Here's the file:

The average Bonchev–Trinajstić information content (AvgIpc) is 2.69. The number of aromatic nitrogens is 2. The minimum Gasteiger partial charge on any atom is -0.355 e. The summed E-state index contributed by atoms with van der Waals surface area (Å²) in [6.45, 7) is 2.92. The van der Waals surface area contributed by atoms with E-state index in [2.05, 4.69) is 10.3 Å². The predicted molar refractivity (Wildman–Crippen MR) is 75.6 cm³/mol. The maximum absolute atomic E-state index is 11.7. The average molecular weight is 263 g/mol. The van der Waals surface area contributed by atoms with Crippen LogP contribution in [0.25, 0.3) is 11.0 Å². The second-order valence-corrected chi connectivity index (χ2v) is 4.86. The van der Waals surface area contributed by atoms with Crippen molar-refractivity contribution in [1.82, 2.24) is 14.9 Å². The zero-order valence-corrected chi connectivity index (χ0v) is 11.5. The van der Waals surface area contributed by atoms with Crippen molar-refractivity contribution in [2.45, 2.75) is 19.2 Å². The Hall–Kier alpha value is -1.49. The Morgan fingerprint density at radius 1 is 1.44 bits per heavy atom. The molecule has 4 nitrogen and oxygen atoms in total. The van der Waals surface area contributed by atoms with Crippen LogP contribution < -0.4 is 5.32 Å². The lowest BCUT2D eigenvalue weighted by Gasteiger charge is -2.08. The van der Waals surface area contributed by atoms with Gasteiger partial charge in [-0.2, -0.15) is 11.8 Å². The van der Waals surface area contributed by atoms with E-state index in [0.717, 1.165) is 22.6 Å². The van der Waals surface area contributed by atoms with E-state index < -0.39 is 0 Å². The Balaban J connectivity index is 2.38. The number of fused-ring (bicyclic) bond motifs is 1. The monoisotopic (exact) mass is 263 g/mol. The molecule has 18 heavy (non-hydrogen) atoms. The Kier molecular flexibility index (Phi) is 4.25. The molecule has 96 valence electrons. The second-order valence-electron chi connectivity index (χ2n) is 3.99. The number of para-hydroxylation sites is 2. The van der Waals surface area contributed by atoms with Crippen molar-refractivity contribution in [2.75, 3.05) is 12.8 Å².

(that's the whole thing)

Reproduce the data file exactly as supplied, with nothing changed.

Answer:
The average Bonchev–Trinajstić information content (AvgIpc) is 2.69. The number of aromatic nitrogens is 2. The minimum Gasteiger partial charge on any atom is -0.355 e. The summed E-state index contributed by atoms with van der Waals surface area (Å²) in [6.45, 7) is 2.92. The van der Waals surface area contributed by atoms with E-state index in [2.05, 4.69) is 10.3 Å². The predicted molar refractivity (Wildman–Crippen MR) is 75.6 cm³/mol. The maximum absolute atomic E-state index is 11.7. The average molecular weight is 263 g/mol. The van der Waals surface area contributed by atoms with Crippen LogP contribution in [0.25, 0.3) is 11.0 Å². The second-order valence-corrected chi connectivity index (χ2v) is 4.86. The van der Waals surface area contributed by atoms with Crippen molar-refractivity contribution in [1.82, 2.24) is 14.9 Å². The zero-order valence-corrected chi connectivity index (χ0v) is 11.5. The van der Waals surface area contributed by atoms with Crippen molar-refractivity contribution in [2.45, 2.75) is 19.2 Å². The Hall–Kier alpha value is -1.49. The Morgan fingerprint density at radius 1 is 1.44 bits per heavy atom. The molecule has 4 nitrogen and oxygen atoms in total. The van der Waals surface area contributed by atoms with Crippen LogP contribution < -0.4 is 5.32 Å². The lowest BCUT2D eigenvalue weighted by Gasteiger charge is -2.08. The van der Waals surface area contributed by atoms with Gasteiger partial charge in [-0.2, -0.15) is 11.8 Å². The van der Waals surface area contributed by atoms with E-state index in [0.717, 1.165) is 22.6 Å². The van der Waals surface area contributed by atoms with E-state index < -0.39 is 0 Å². The Balaban J connectivity index is 2.38. The number of fused-ring (bicyclic) bond motifs is 1. The monoisotopic (exact) mass is 263 g/mol. The molecule has 18 heavy (non-hydrogen) atoms. The Kier molecular flexibility index (Phi) is 4.25. The molecule has 96 valence electrons. The second-order valence-electron chi connectivity index (χ2n) is 3.99. The number of para-hydroxylation sites is 2. The van der Waals surface area contributed by atoms with Crippen molar-refractivity contribution in [2.75, 3.05) is 12.8 Å².